Rich Willey blurs that line between tradition and innovation in his take on “Poor Butterfly” from his latest album.
Over the years, trumpeter/composer Rich Willey has played and collaborated with many of the greats, including Lionel Hampton, Chris Potter, Mel Torme and many more. Aside from being a veteran sideman, he regularly leads exciting projects of his own, the latest of which is his recently-released new album, Puttin’ on the Ritz, out on his own Boptism label. The record is a formidable showcase that encapsulates what he does best in the form of an inspired program of three originals and eight covers, arranged by Willey for four horns, all of which he plays.
The title of the album appears to refer to a style that Willey has perfected over the years, steeped in tradition and drawing on the wellspring of jazz past with contemporary freshness and idiosyncratic flourishes. This is clear from the beginning, opening via his playful take on “Poor Butterfly,” a Raymond Hubbell composition that was popularized by such iconic artists as Sarah Vaughan and Cannonball Adderley. While the composition dates back to the beginning of the 20th century, it sounds absolutely contemporary, fun and positively swinging at the hands of Willey.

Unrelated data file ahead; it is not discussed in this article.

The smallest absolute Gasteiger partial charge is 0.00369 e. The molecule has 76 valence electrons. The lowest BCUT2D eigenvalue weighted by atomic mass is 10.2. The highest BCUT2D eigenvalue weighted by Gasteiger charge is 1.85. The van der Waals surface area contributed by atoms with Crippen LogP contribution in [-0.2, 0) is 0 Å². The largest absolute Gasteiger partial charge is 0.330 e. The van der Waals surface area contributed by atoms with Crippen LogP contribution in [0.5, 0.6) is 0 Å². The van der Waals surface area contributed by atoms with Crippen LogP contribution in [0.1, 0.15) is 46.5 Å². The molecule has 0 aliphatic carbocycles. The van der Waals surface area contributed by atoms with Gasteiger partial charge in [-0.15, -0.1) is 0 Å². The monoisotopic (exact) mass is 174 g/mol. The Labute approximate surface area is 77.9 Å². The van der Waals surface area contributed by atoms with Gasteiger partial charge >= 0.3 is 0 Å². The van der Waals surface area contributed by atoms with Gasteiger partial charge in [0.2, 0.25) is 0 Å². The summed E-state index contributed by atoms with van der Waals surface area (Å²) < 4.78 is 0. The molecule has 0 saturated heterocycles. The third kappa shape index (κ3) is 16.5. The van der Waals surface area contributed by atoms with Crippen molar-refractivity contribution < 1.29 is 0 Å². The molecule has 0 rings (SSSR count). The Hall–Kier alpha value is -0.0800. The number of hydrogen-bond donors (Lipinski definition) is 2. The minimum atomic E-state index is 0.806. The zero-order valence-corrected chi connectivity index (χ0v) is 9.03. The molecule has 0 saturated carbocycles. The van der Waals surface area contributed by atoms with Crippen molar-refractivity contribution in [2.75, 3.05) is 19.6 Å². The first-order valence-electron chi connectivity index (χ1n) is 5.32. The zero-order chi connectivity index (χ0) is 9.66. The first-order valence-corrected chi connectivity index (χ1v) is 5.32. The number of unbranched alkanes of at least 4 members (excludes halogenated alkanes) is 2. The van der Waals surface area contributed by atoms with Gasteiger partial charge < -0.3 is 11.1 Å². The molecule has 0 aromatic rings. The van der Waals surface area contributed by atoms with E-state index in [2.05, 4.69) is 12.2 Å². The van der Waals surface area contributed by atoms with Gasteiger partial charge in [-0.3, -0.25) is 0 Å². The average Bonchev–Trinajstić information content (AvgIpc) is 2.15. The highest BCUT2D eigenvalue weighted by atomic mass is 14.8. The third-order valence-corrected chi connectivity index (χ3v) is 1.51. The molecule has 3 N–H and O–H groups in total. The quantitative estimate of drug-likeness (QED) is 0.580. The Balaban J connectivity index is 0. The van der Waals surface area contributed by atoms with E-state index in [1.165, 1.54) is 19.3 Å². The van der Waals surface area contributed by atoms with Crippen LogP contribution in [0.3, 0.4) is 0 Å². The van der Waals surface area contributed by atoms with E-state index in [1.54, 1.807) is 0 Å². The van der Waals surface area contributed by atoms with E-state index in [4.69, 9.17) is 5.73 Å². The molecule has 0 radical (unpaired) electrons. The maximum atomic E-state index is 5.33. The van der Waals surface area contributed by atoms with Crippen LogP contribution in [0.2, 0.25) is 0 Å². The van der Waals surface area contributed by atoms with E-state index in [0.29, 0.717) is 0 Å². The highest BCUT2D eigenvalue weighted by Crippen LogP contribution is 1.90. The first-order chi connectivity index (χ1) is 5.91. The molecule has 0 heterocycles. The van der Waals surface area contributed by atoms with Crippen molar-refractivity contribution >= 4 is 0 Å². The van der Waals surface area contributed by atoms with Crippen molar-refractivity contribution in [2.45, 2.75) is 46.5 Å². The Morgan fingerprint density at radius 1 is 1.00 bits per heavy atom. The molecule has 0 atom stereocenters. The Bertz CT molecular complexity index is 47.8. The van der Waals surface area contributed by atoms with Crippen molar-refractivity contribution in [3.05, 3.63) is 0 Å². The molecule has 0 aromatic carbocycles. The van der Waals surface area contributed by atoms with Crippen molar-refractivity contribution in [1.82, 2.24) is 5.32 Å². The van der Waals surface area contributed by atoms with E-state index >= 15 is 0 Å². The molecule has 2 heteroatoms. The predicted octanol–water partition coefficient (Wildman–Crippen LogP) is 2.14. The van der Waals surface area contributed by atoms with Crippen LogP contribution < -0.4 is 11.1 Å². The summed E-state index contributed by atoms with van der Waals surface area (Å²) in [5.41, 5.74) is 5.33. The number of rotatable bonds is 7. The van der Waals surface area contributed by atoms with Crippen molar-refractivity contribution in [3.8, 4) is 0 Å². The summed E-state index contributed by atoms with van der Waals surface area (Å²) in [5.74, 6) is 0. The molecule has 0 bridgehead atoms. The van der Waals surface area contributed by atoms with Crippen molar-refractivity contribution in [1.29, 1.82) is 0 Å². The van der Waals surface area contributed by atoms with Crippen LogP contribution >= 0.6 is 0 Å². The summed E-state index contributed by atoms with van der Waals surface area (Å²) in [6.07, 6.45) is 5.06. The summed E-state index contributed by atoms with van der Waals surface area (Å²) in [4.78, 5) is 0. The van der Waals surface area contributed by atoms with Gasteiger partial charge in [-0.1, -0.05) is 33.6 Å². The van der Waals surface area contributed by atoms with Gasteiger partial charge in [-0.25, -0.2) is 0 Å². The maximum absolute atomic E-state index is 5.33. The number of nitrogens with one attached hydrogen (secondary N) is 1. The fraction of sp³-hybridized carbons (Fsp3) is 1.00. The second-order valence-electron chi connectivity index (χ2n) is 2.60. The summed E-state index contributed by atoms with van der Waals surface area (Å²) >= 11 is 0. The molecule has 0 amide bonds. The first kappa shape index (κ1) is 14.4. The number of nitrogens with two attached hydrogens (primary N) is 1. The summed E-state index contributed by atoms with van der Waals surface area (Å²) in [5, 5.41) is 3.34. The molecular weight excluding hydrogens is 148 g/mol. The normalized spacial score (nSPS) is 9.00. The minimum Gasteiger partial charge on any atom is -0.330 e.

The track is enriched by a string arrangement from collaborator Carey Deadman and even includes a captivating solo by Willey, further pointing to a blurring of that line between tradition and innovation. Along with other tracks on Puttin’ on the Ritz, this take on “Poor Butterfly” (which you can hear via the player below) captures the essence of Willey’s artistic identity. As he explains via a press release: “My concept of jazz and jazz improvisation has to do with communicating with the audience. I hope to always be ‘telling a story’ via my writing and playing.”
Rich Willey’s new album, Puttin’ on the Ritz, is available now on Boptism Music. Order it here.
Like this article? Get more when you subscribe.